Elizabeth Wright, 72, chairwoman of public housing advisory board


Elizabeth Wright, who headed the city's public housing advisory board for 15 years, died Saturday of a heart attack at Harbor Hospital Center. She was 72 and lived in Westport.

Regarded as a calm, knowledgeable and frank advocate for the 47,000 people in Baltimore public housing sites, she was widely respected by both housing officials and fellow tenants.

A longtime resident of public housing, she was chairwoman of the Resident Advisory Board of the Housing Authority of Baltimore City until last year. She joined the panel in 1971 and was named its head in 1983.

"She was a true advocate for the tenants in public housing," said Anna Warren, who lives in the Claremont Homes off Federal Street in East Baltimore. "She led you on the right road."

Born in rural Caroline County, the former Elizabeth Chainey -- known as Betty -- was one of eight children. She moved to Baltimore when she was 2 years old. Her father, a Methodist minister who worked as a cook, died when she was a child. Mrs. Wright was raised by her godmother.

As a child, she learned the city on foot. From her home in the 2800 block of Remington Ave. she walked to the Benjamin Banneker Elementary School at Greenmount Avenue and Federal Street.

"I used to walk there every day," she said in a 1989 interview. "It was nothing for us to walk to the harbor to watch the boats. I walked to Trinity A.M.E. Church at Linden and Biddle. And we shopped at Lexington Market."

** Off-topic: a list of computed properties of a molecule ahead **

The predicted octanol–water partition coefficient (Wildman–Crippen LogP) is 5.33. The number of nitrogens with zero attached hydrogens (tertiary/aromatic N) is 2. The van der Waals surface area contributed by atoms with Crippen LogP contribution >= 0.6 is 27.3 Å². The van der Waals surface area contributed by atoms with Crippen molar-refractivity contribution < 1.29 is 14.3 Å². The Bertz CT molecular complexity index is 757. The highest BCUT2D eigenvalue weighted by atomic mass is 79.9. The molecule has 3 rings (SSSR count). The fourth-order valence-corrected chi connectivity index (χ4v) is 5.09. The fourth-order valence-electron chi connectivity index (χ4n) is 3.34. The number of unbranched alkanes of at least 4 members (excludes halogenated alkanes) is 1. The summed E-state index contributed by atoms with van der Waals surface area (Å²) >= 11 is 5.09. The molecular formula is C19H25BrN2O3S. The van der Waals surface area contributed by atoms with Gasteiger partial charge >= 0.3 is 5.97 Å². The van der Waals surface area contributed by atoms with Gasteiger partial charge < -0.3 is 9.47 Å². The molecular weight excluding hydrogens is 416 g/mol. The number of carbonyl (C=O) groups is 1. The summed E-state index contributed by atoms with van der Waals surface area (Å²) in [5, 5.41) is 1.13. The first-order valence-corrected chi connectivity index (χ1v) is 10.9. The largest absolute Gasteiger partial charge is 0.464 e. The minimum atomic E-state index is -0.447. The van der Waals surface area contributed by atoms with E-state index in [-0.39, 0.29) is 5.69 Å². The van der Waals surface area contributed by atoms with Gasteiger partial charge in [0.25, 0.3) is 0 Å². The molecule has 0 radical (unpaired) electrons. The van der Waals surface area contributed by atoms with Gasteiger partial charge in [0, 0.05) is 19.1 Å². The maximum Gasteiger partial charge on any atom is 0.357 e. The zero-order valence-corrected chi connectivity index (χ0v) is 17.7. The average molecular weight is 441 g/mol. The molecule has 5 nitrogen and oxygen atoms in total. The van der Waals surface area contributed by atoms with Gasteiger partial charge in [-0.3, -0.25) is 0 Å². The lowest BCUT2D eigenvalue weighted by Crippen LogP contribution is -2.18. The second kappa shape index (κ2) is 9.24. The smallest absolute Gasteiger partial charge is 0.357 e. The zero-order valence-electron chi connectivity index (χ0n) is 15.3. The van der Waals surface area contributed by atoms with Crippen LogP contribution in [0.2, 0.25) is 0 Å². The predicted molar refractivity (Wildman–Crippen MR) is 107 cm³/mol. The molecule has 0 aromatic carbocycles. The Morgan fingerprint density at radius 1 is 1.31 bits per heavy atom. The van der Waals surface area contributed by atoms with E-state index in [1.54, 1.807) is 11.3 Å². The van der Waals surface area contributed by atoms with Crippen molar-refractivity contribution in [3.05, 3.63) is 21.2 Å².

Describing her life in 1930s Baltimore, Mrs. Wright said: "Everybody had certain chores to do and you dared not do them. For extra spending money, you scrubbed steps or washed kitchens."

Mrs. Wright worked at the Western Electric Co.'s Point Breeze plant in the 1940s. In 1947, she married William Wright, a roofer, and the couple had 11 children. Mr. Wright died in 1984.

Of her children, she proudly said: "Eight attended college and, except for one, all finished high school."

Mrs. Wright was not afraid to speak out about public housing issues, approving the demolition of the city's high-rise projects while criticizing other decisions.

"She was an adviser for an untold number of residents in time of joy, challenge, despair and victory," said city Housing Commissioner Daniel P. Henson III. "She was a good friend to me, as well as a close adviser and worthy adversary when she felt that I was wrong."

In May, a city-owned day care building was renamed the Betty Wright Child Development Center.

Funeral services were held Wednesday.

Mrs. Wright is survived by her six sons, Vernon Wright, William Wright Jr., Thomas Wright, Mark Wright and Guy Wright, all of Baltimore, and Daniel Wright of Atlanta; three daughters, Pamela Myers, Patricia Wright and Carmela Long, all of Baltimore; a brother, George Chainey Jr. of Baltimore; a sister, Nancy Woodhouse of Baltimore; 19 grandchildren; and 15 great-grandchildren.

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